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Property Insurance Forecast for 2017: Reinsurance Front Keeps Clouds Away

Tom-Kersting-457x296
Published: Feb 07, 2017
As commercial property owners renew their insurance programs in 2017, they’ll be pleasantly surprised to see their property premiums continue to decrease. Those owners can thank favorable meteorological and financial conditions for their good fortune.

Florida hasn’t been hit by a major hurricane in more than a decade. Hurricane Matthew skirted much of Florida’s coast, ultimately reeking damage and disruption in Jacksonville, but overall, had a relatively small impact on the state and the insurance industry as a whole. Insurers have enjoyed the good weather, which has attracted more competitors to the state at the primary and reinsurance levels, while better technology and predictive modeling have driven property catastrophe (CAT) coverage closer to a commodity, making it difficult for existing carriers to firm up rates, let alone drive increases.

Weathering the Storm

Even if we were to experience major storms in 2017, the effects of any jolt would be contained. As carriers begin the new year with significant surplus in their coffers and the January treaty renewals wrapping up, initial reports point to another year of declining reinsurance costs. For carriers, the cost of capital has declined materially for years and their ability to strike a better deal has cascaded down to property insurance buyers.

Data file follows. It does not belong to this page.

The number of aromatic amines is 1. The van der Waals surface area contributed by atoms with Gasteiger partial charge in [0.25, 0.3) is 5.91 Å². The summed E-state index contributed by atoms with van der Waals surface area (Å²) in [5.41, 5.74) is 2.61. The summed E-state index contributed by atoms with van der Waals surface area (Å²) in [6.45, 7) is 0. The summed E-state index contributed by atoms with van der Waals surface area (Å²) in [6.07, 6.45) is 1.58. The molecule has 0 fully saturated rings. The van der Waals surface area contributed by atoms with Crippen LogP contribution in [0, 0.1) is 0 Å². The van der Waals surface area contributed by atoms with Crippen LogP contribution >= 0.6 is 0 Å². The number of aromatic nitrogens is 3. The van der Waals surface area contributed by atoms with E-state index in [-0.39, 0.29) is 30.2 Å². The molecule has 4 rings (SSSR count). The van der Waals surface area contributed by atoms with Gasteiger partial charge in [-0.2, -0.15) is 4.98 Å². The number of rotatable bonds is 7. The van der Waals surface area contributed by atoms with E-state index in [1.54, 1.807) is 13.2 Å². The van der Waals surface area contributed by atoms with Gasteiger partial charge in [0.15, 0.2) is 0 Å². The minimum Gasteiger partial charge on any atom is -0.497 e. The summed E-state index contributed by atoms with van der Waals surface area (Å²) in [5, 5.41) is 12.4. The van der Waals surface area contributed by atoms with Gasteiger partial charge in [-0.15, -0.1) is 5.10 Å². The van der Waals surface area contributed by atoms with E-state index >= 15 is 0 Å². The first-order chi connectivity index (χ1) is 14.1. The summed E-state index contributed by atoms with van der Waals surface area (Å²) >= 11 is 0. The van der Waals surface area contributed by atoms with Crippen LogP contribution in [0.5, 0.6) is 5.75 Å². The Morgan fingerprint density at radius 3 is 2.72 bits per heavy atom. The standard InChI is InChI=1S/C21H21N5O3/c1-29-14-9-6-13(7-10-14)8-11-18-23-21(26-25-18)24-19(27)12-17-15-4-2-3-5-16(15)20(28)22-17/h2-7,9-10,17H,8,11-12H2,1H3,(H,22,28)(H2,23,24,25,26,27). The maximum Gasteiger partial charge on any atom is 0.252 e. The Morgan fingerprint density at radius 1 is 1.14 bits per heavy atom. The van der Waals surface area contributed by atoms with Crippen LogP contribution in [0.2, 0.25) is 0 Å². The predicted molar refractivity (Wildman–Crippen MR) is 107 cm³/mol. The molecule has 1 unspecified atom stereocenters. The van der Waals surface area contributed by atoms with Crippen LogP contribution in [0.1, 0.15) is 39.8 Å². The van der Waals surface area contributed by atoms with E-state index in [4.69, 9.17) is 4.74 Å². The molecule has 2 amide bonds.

Alternative capital, which for some time has disrupted the reinsurance industry, has in recent years become available directly to property insurance buyers through regulated carriers and products. These new capital sources offer cost advantages over their more senior competitors, as they aren’t building robust internal distribution salesforces, regional offices or policy execution infrastructure, as was the traditional model for the existing carriers with legacy infrastructure.

Real estate owners and managers seeking to decrease their insurance operating expenses will best leverage these conditions by finding an insurance broker that specializes in commercial real estate properties. These niche brokers communicate daily with the wholesalers and hot managing general agent (MGA) programs to gain access to products and capacity provided by emerging capital sources.